On Feb. 27, the “Tragedy and Triumph: The Lives of the Gibbs-Green Survivors” exhibit opened at the Margaret Walker Center at JSU. The exhibition, which runs through May, is one of several curated events that pay homage to the lives of Phillip Lafayette Gibbs and James Earl Green. The two young men lost their lives, and many were injured, on May 15, 1970, when Mississippi police showered bullets on unarmed students in front of Alexander Hall.
It is one of the most glazed over tragic events in U.S. history in comparison to the attention garnered by the shootings on the campus of Kent State on May 4, the same year.
“The Tragedy and Triumph: The Lives of the Gibbs-Green Survivors exhibit is meant to highlight the men and women who, for the past 50 years, have had to deal with the events of that traumatic night at Jackson State in 1970. But, it isn’t meant to look at them as victims. Instead, we want to uplift them and the lives they have led since then,” said Dr. Robert Luckett, director of the Margaret Walker Center.
Aliyah Veal, a 25-year-old native of Jackson, attended the exhibit opening and shared her thoughts on Gibbs- Green. “Last June, the Margaret Walker Center had a ceremony honoring the victims. I was unaware of what happened, so I think it’s important for students and citizens of Jackson in general to know the history and know what happened here and never forget it.”
There has been much debate as to why the police converged on the campus the night of May 15, 1970. While it has been challenging to pinpoint a direct source of discord, some say it was several reasons, including protests of the Vietnam War.
Nettie Stowers, retired public relations counselor, was campus sweetheart at Jackson State University in 1970. She said that the year was ripe for protests and discord. “It was a supercharged atmosphere because black men were being recruited and drafted to go fight the war in Vietnam. There was a disproportionate number of black men who died and who served in Vietnam, and a lot of them came out of the college ranks,” said Stowers. “That’s where the pedal hit the metal for me at Jackson State and many other men and ladies. The black men were being drafted right out of college and being sent straight to Vietnam.”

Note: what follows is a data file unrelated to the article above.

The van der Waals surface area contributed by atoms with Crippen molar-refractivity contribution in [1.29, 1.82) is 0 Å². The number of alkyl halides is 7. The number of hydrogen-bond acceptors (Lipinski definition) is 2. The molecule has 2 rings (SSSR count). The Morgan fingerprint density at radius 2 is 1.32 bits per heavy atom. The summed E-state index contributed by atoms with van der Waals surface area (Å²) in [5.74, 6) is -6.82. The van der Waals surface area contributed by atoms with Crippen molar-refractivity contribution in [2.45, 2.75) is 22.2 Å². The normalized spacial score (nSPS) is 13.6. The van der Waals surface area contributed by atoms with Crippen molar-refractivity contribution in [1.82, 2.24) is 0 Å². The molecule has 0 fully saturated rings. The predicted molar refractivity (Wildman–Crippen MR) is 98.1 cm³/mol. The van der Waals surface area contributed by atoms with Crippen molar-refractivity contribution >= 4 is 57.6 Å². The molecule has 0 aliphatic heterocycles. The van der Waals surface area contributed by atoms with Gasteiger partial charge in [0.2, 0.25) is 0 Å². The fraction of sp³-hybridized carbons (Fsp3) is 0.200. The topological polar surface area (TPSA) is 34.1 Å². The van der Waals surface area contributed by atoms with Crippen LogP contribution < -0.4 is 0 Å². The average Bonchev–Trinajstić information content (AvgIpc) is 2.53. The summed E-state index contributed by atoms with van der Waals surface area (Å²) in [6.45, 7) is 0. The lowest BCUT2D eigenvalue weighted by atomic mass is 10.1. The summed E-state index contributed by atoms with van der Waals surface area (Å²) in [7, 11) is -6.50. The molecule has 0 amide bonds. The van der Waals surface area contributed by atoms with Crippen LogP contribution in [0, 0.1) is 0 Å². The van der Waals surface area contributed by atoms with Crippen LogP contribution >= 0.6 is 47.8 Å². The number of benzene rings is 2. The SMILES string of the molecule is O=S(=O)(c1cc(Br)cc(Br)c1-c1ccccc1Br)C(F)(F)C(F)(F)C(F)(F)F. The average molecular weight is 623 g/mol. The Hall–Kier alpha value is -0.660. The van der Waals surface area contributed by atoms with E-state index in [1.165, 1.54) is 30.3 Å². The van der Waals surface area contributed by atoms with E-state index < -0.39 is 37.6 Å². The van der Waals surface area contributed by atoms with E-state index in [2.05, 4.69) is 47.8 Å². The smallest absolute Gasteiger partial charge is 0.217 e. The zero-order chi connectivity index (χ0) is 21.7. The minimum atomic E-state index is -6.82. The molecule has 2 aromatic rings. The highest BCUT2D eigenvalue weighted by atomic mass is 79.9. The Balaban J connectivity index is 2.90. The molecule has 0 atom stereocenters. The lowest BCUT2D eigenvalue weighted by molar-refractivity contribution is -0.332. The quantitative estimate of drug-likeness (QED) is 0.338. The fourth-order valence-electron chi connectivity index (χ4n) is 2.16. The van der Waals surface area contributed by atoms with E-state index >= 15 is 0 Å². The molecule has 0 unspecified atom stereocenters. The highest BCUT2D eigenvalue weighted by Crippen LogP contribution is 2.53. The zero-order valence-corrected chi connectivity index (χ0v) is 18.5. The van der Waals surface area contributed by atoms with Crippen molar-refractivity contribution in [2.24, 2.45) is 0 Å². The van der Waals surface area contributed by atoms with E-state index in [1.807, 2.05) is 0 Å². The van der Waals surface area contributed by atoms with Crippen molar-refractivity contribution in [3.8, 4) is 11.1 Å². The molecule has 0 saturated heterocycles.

Others say racial tensions were high due to a blatant disregard for the safety of black students at JSU. In 1964, a JSU student was struck by a white motorist, and her leg was broken. Stowers explained that at that time, Lynch Street ran through the campus of Jackson State University and, many white motorists would not slow down for black students. “So, we were already a little perturbed and upset,” she shared.
Whatever the reason, two students lost their lives, and 12 were injured in a night that will forever be ingrained in the hearts and minds of those who witnessed it.
Later in the evening, the JSU Student Government Association hosted a memorial march that led up the Gibbs-Green pedestrian walkway and ended in front of Alexander Hall. A ceremony followed inside the Jacob L. Reddix general purpose room, which included remarks by student leaders Jordan Jefferson, SGA president, Kijana Roberts, JSU NAACP president, Amari Stewart, CAB president, and Eric Brown, president of the National Pan-Hellenic Council. There were also songs by the JSU Mass Choir and Jordan Scott, and a poem by Jasmine Thomas, a graduate student.
Jefferson, who described May 15, 1970, as a night of gunshots, fear, sadness and tears, also reminded attendees of their role in society.
“It’s up to us to make sure that their deaths (Gibbs-Green) are not in vain. So we take up the charge to fight injustice in any form because we are thee future of this institution, this city, this state and this nation. It is our responsibility to make this a better place for everyone, regardless of color and race.”